Branko Čibej wrote:
> Mark Mielke wrote:
>> The Windows security model for Subversion satisfies me from a security
>> perspective. If a patch to support "in memory" key rings for GNOME
>> keyring were to be proposed for Subversion 1.6 and it was small, would
>> anybody here have objections to the patch on principle?
> Not in principle, but I'm confused. Why would you like to use in-memory
> password store on Linux, but are satisfied with the way we store
> encrypted passwords to disk on Windows?
In the sense that Windows already keeps the Windows password in memory
while the user is logged in, and it is this password that is required to
decrypt the password "stored to disk". In our environment, the Windows
login password is the same as the Subversion password. The GNOME keyring
and KDE keyring are not as tightly controlled. There are problems with
both if the user password is used for the key ring (such as when the
user changes their password and the key rings stay locked with the old
password), and users can use a password with lower strength.
>> This sort of problem is often solved from the webpage using "cookies".
>> Instead of sending the user + password with each request, a cookie is
>> sent back to the client, and the client will send the cookie with
>> future requests. The cookie is a standard fixed life time data
>> structure that allows server side state to be maintained providing the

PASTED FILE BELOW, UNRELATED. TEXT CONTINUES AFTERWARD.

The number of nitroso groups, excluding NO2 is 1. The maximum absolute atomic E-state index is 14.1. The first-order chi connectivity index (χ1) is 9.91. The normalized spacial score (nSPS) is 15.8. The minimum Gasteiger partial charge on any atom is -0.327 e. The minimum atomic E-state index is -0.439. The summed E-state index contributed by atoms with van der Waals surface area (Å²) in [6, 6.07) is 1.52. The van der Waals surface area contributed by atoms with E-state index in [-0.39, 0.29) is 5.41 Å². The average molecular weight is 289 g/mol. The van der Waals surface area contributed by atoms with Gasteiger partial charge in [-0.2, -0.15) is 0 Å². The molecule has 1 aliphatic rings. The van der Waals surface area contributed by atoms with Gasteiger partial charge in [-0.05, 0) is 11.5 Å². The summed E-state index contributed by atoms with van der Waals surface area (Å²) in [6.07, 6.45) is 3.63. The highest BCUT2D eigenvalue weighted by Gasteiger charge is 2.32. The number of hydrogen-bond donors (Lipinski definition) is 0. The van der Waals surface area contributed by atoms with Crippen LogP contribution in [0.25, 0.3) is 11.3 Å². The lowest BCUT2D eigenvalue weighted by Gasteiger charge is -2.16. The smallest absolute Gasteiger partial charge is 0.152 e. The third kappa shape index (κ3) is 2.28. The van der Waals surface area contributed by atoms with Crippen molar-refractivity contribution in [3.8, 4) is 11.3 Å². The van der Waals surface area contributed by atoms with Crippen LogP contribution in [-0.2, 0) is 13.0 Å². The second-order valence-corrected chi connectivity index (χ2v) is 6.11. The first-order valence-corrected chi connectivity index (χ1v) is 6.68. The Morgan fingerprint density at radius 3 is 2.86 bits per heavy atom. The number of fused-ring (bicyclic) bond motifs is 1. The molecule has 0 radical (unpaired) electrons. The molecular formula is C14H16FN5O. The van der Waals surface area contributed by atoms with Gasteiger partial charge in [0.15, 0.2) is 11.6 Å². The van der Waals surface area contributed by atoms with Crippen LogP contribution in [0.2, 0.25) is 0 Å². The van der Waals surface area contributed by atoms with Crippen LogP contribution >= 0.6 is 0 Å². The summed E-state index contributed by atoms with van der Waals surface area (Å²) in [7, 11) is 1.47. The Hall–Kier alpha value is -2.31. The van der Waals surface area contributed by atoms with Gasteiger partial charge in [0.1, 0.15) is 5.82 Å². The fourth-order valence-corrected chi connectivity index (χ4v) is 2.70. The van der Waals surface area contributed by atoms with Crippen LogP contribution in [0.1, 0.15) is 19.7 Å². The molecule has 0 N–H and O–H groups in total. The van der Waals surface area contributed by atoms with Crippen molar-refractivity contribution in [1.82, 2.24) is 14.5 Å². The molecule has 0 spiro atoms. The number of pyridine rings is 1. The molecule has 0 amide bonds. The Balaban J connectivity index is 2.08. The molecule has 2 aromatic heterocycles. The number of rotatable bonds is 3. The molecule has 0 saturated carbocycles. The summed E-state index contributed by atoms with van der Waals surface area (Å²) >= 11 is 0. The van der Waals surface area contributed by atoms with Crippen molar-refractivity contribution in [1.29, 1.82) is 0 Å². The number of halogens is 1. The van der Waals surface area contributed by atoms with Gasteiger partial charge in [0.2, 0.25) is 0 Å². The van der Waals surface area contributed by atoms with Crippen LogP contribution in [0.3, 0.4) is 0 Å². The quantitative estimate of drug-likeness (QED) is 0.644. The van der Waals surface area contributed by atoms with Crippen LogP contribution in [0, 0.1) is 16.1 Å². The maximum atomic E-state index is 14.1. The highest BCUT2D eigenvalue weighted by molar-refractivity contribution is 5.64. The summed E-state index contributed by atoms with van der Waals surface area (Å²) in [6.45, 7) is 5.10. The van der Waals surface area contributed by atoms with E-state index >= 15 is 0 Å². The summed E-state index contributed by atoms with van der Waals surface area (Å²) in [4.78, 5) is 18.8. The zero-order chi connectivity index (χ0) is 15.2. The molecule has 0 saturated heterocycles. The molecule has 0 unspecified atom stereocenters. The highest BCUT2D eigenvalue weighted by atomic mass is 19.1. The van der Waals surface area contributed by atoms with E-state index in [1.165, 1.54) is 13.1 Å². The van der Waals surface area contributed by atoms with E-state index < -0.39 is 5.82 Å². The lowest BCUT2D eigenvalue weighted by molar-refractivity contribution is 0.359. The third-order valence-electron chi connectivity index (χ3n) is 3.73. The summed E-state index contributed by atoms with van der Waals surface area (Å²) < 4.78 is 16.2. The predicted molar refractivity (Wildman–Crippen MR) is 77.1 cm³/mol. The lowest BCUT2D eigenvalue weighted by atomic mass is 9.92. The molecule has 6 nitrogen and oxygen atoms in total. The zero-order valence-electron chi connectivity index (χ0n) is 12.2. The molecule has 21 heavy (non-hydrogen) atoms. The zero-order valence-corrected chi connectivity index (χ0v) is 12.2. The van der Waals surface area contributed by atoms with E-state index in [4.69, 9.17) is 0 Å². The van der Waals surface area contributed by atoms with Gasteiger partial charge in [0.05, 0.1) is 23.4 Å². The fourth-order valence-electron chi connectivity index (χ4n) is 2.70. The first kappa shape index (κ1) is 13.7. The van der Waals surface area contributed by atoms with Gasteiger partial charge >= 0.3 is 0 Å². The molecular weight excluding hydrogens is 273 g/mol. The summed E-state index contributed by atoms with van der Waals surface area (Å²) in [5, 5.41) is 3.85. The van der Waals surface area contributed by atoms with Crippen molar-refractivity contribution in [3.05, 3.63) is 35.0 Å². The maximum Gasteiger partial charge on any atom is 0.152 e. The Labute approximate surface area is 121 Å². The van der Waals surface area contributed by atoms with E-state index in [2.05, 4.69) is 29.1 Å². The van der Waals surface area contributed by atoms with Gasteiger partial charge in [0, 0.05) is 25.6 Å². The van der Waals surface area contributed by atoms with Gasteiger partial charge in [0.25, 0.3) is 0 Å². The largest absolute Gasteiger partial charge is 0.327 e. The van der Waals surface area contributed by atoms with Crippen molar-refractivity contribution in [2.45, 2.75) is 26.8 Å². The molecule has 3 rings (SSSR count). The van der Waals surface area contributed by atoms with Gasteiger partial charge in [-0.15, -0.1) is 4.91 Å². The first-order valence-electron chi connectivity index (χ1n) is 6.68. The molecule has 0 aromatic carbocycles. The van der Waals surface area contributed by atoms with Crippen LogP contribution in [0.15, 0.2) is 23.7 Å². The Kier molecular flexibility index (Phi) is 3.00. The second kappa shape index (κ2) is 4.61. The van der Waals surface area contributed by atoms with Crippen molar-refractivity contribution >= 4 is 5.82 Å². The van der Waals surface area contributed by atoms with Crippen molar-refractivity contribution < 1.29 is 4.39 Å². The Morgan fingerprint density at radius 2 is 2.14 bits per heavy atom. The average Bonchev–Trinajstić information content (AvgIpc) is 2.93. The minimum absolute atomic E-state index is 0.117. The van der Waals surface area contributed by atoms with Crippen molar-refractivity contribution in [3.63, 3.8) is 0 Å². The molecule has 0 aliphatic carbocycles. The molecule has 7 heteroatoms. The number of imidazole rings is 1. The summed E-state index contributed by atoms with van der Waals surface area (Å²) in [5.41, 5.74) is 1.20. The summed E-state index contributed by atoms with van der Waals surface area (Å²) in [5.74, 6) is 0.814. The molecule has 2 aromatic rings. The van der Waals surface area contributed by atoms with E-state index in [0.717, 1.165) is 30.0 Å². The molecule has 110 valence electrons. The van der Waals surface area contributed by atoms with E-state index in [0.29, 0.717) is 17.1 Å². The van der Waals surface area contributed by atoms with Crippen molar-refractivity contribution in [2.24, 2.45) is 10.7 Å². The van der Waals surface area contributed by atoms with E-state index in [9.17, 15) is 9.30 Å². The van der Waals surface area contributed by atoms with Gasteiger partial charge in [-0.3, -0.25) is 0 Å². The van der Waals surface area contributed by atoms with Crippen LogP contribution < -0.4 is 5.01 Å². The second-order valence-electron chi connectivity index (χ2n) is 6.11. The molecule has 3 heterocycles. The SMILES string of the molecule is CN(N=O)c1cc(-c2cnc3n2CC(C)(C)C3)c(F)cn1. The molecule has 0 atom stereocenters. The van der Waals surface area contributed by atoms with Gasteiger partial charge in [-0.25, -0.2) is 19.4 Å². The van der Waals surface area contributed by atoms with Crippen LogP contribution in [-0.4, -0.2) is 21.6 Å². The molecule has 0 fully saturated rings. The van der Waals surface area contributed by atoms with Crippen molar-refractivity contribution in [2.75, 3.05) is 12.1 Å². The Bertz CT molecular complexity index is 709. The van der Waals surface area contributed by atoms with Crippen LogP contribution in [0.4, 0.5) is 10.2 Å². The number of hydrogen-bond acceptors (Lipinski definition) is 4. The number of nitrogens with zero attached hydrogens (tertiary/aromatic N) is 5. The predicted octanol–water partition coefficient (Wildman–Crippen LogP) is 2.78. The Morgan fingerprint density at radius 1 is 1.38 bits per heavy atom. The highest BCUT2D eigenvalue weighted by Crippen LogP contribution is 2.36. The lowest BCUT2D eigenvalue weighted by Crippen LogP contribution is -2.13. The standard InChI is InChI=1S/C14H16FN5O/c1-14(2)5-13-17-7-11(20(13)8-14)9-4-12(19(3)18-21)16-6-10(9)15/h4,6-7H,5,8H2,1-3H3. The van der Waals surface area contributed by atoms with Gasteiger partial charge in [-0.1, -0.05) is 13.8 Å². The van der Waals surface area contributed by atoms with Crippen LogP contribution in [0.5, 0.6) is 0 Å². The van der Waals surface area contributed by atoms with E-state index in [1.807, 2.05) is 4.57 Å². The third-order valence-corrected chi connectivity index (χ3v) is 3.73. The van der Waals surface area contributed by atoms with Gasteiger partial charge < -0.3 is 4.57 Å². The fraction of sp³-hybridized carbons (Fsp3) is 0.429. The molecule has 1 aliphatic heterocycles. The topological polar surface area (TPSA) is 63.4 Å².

>> appearance of a "session" to the user. If they logged in 10 minutes
>> ago from the same environment, why should they need to login again?
> Your definition of "security" must be somewhat different from mine if
> you propose to replace per-request authentication with cookies, which
> are notoriously susceptible to replay attacks.
Maybe, but I think not. Specifically, HTTP basic auth is just as easily
replayable as cookies, and cookies have a fixed life span. So captured
while in transit, cookies are safer than HTTP basic auth. Captured on
disk they're both protected by user permissions to the file on disk.
Passwords encrypted to disk are safer because they need the decrypt key.
Cookies stored to disk are safer because they are useless after enough
hours have passed. I don't see how cookies are "less secure" - I can see
how they are "more secure".
>> what level of technology does the US government believe the user
>> should be allowed to see?).
> You'll have to explain a bit more why you think this community should
> cater to corporate interests that find it beneficial to indulge in
> big-brother policies according to whatever is the whim-of-the-day of
> some government that has no jurisdiction in most places where Subversion
> is used. If someone wants such a feature, they can damn well pay premium
> consulting fees for a customized Subversion server and keep this
> version-control project blissfully ignorant of local politics that do
> not concern the rest of us
Sure. However, you should accept that Subversion is not only for use by
non-corporations, and many Subversion users exist in Canada or the
United States and are legally bound to abide by the laws of the country
(whether "free" or not - it's just harder to fine a "free" project for
violating these rules). You will remember the RSA/PGP battles I assume?
The government has a big stick if it wants to use it. Open source means
that such a corporation could make a change and contribute back to the
community such that it is not a fork. This allows the most people to
benefit from the feature.
I'm not asking you to implement country of origin rules in Subversion.
I'm asking if you have a legitimate complaint against presenting
Subversion accesses as a "session" using the traditional model of
"cookies", allowing the session object to store whatever data is
required to implement resource-based authorization.
Mark Mielke <mark_at_mielke.cc>
Received on 2008-11-02 21:36:46 CET